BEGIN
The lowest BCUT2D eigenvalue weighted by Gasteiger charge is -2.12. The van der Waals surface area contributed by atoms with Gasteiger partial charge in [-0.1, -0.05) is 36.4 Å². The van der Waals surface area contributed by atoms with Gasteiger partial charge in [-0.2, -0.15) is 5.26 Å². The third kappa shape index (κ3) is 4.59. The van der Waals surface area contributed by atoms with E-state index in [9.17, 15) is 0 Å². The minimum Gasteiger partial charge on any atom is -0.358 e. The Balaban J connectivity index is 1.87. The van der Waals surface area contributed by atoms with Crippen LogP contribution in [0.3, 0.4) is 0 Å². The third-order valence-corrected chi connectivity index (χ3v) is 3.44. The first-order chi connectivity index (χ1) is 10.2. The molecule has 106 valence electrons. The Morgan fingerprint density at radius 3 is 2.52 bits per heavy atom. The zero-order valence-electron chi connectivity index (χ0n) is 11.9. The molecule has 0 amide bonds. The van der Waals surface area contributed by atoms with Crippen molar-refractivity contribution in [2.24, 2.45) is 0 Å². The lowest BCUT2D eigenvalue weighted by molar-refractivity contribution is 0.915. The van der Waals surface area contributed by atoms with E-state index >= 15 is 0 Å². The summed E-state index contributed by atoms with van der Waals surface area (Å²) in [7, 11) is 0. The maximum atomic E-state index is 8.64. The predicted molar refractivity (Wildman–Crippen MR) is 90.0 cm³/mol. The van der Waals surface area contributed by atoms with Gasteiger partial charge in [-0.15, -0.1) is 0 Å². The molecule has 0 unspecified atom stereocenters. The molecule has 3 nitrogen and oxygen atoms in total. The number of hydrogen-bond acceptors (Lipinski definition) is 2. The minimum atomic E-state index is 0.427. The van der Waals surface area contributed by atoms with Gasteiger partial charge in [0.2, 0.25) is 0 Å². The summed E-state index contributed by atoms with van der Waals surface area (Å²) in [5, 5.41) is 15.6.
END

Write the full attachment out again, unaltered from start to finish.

The lowest BCUT2D eigenvalue weighted by Gasteiger charge is -2.12. The van der Waals surface area contributed by atoms with Gasteiger partial charge in [-0.1, -0.05) is 36.4 Å². The van der Waals surface area contributed by atoms with Gasteiger partial charge in [-0.2, -0.15) is 5.26 Å². The third kappa shape index (κ3) is 4.59. The van der Waals surface area contributed by atoms with E-state index in [9.17, 15) is 0 Å². The minimum Gasteiger partial charge on any atom is -0.358 e. The Balaban J connectivity index is 1.87. The van der Waals surface area contributed by atoms with Crippen LogP contribution in [0.3, 0.4) is 0 Å². The third-order valence-corrected chi connectivity index (χ3v) is 3.44. The first-order chi connectivity index (χ1) is 10.2. The molecule has 106 valence electrons. The Morgan fingerprint density at radius 3 is 2.52 bits per heavy atom. The zero-order valence-electron chi connectivity index (χ0n) is 11.9. The molecule has 0 amide bonds. The van der Waals surface area contributed by atoms with Crippen molar-refractivity contribution in [2.24, 2.45) is 0 Å². The lowest BCUT2D eigenvalue weighted by molar-refractivity contribution is 0.915. The van der Waals surface area contributed by atoms with E-state index >= 15 is 0 Å². The summed E-state index contributed by atoms with van der Waals surface area (Å²) in [7, 11) is 0. The maximum atomic E-state index is 8.64. The predicted molar refractivity (Wildman–Crippen MR) is 90.0 cm³/mol. The van der Waals surface area contributed by atoms with Gasteiger partial charge in [-0.15, -0.1) is 0 Å². The molecule has 0 unspecified atom stereocenters. The molecule has 3 nitrogen and oxygen atoms in total. The number of hydrogen-bond acceptors (Lipinski definition) is 2. The minimum atomic E-state index is 0.427. The van der Waals surface area contributed by atoms with Gasteiger partial charge in [0.2, 0.25) is 0 Å². The summed E-state index contributed by atoms with van der Waals surface area (Å²) in [5, 5.41) is 15.6.